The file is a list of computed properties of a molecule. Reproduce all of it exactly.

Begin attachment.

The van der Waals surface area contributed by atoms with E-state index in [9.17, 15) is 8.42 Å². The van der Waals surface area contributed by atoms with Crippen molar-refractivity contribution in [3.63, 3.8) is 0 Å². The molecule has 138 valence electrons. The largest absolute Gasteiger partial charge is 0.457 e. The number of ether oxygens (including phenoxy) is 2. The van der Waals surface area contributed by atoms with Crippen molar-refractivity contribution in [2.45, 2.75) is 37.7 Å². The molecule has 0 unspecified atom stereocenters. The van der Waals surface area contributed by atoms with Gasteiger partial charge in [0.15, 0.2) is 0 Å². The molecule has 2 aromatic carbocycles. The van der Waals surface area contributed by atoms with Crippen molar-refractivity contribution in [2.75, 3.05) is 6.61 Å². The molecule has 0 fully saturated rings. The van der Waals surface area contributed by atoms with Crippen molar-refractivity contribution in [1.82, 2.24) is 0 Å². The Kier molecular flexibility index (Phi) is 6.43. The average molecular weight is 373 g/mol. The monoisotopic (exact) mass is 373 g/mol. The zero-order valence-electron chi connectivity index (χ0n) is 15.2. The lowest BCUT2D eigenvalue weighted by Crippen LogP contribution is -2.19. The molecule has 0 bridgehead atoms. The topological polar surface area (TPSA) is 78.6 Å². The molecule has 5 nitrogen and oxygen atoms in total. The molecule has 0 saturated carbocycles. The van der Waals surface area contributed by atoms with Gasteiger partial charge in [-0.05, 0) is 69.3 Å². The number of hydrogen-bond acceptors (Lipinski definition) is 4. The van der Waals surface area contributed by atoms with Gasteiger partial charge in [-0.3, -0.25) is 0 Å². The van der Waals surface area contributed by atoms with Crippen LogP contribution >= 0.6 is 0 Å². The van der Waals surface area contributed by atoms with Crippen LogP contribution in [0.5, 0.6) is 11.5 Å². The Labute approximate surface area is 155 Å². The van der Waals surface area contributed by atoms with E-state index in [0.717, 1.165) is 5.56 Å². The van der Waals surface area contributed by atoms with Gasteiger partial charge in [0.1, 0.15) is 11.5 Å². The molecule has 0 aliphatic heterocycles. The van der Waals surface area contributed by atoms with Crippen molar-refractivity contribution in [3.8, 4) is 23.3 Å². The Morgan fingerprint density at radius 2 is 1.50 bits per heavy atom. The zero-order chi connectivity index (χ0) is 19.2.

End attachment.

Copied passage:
The van der Waals surface area contributed by atoms with E-state index in [9.17, 15) is 8.42 Å². The van der Waals surface area contributed by atoms with Crippen molar-refractivity contribution in [3.63, 3.8) is 0 Å². The molecule has 138 valence electrons. The largest absolute Gasteiger partial charge is 0.457 e. The number of ether oxygens (including phenoxy) is 2. The van der Waals surface area contributed by atoms with Crippen molar-refractivity contribution in [2.45, 2.75) is 37.7 Å². The molecule has 0 unspecified atom stereocenters. The van der Waals surface area contributed by atoms with Gasteiger partial charge in [0.15, 0.2) is 0 Å². The molecule has 2 aromatic carbocycles. The van der Waals surface area contributed by atoms with Crippen molar-refractivity contribution in [2.75, 3.05) is 6.61 Å². The molecule has 0 fully saturated rings. The van der Waals surface area contributed by atoms with Crippen molar-refractivity contribution in [1.82, 2.24) is 0 Å². The Kier molecular flexibility index (Phi) is 6.43. The average molecular weight is 373 g/mol. The monoisotopic (exact) mass is 373 g/mol. The zero-order valence-electron chi connectivity index (χ0n) is 15.2. The lowest BCUT2D eigenvalue weighted by Crippen LogP contribution is -2.19. The molecule has 0 bridgehead atoms. The topological polar surface area (TPSA) is 78.6 Å². The molecule has 5 nitrogen and oxygen atoms in total. The molecule has 0 saturated carbocycles. The van der Waals surface area contributed by atoms with Gasteiger partial charge in [-0.05, 0) is 69.3 Å². The number of hydrogen-bond acceptors (Lipinski definition) is 4. The van der Waals surface area contributed by atoms with Gasteiger partial charge in [-0.3, -0.25) is 0 Å². The van der Waals surface area contributed by atoms with Crippen LogP contribution >= 0.6 is 0 Å². The van der Waals surface area contributed by atoms with Crippen LogP contribution in [0.5, 0.6) is 11.5 Å². The Labute approximate surface area is 155 Å². The van der Waals surface area contributed by atoms with E-state index in [0.717, 1.165) is 5.56 Å². The van der Waals surface area contributed by atoms with Gasteiger partial charge in [0.1, 0.15) is 11.5 Å². The molecule has 0 aliphatic heterocycles. The van der Waals surface area contributed by atoms with Crippen molar-refractivity contribution in [3.8, 4) is 23.3 Å². The Morgan fingerprint density at radius 2 is 1.50 bits per heavy atom. The zero-order chi connectivity index (χ0) is 19.2.